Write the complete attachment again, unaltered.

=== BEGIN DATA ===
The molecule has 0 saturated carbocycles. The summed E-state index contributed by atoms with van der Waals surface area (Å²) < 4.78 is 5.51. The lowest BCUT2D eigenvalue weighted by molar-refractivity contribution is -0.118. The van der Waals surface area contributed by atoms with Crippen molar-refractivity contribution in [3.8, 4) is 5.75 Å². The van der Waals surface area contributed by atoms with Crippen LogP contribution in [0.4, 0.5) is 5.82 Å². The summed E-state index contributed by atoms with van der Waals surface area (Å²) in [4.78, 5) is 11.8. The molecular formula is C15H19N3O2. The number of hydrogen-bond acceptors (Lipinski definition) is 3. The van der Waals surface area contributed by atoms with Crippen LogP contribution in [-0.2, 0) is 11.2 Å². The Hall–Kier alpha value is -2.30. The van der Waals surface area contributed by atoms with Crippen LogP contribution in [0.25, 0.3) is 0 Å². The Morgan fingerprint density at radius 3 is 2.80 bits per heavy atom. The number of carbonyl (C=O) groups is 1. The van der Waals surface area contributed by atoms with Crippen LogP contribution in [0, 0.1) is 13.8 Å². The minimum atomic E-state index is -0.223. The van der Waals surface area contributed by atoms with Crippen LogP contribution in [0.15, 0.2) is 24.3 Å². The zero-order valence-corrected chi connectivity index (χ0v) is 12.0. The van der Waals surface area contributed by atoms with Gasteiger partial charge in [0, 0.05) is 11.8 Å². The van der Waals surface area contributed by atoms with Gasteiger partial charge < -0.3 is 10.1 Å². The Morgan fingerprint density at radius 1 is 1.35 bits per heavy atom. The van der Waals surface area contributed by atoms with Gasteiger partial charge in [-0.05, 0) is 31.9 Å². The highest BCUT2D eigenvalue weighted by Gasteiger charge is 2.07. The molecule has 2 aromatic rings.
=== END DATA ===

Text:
The molecule has 0 saturated carbocycles. The summed E-state index contributed by atoms with van der Waals surface area (Å²) < 4.78 is 5.51. The lowest BCUT2D eigenvalue weighted by molar-refractivity contribution is -0.118. The van der Waals surface area contributed by atoms with Crippen molar-refractivity contribution in [3.8, 4) is 5.75 Å². The van der Waals surface area contributed by atoms with Crippen LogP contribution in [0.4, 0.5) is 5.82 Å². The summed E-state index contributed by atoms with van der Waals surface area (Å²) in [4.78, 5) is 11.8. The molecular formula is C15H19N3O2. The number of hydrogen-bond acceptors (Lipinski definition) is 3. The van der Waals surface area contributed by atoms with Crippen LogP contribution in [-0.2, 0) is 11.2 Å². The Hall–Kier alpha value is -2.30. The van der Waals surface area contributed by atoms with Crippen LogP contribution in [0.25, 0.3) is 0 Å². The Morgan fingerprint density at radius 3 is 2.80 bits per heavy atom. The number of carbonyl (C=O) groups is 1. The van der Waals surface area contributed by atoms with Crippen LogP contribution in [0, 0.1) is 13.8 Å². The minimum atomic E-state index is -0.223. The van der Waals surface area contributed by atoms with Crippen LogP contribution in [0.15, 0.2) is 24.3 Å². The zero-order valence-corrected chi connectivity index (χ0v) is 12.0. The van der Waals surface area contributed by atoms with Gasteiger partial charge in [0, 0.05) is 11.8 Å². The van der Waals surface area contributed by atoms with Gasteiger partial charge < -0.3 is 10.1 Å². The Morgan fingerprint density at radius 1 is 1.35 bits per heavy atom. The van der Waals surface area contributed by atoms with Gasteiger partial charge in [-0.05, 0) is 31.9 Å². The highest BCUT2D eigenvalue weighted by Gasteiger charge is 2.07. The molecule has 2 aromatic rings.